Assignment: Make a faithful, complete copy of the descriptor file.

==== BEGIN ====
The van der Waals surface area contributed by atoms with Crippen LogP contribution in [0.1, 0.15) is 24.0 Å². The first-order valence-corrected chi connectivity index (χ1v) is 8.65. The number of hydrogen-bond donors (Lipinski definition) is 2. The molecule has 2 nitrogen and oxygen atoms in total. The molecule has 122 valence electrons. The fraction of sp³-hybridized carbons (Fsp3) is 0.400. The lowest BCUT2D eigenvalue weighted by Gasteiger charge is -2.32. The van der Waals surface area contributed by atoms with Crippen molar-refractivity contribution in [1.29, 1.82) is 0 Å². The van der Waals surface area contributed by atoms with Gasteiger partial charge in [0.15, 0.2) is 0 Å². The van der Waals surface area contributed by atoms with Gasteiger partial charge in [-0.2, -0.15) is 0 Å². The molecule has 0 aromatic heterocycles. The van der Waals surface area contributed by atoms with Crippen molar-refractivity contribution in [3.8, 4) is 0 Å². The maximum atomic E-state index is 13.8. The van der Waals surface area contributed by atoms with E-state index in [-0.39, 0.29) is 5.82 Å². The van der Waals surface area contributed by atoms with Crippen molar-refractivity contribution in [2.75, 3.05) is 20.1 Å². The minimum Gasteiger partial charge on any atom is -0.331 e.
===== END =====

The van der Waals surface area contributed by atoms with Crippen LogP contribution in [0.1, 0.15) is 24.0 Å². The first-order valence-corrected chi connectivity index (χ1v) is 8.65. The number of hydrogen-bond donors (Lipinski definition) is 2. The molecule has 2 nitrogen and oxygen atoms in total. The molecule has 122 valence electrons. The fraction of sp³-hybridized carbons (Fsp3) is 0.400. The lowest BCUT2D eigenvalue weighted by Gasteiger charge is -2.32. The van der Waals surface area contributed by atoms with Crippen molar-refractivity contribution in [1.29, 1.82) is 0 Å². The van der Waals surface area contributed by atoms with Gasteiger partial charge in [0.15, 0.2) is 0 Å². The van der Waals surface area contributed by atoms with Gasteiger partial charge in [-0.2, -0.15) is 0 Å². The molecule has 0 aromatic heterocycles. The van der Waals surface area contributed by atoms with Crippen molar-refractivity contribution in [3.8, 4) is 0 Å². The maximum atomic E-state index is 13.8. The van der Waals surface area contributed by atoms with E-state index in [-0.39, 0.29) is 5.82 Å². The van der Waals surface area contributed by atoms with Crippen molar-refractivity contribution in [2.75, 3.05) is 20.1 Å². The minimum Gasteiger partial charge on any atom is -0.331 e.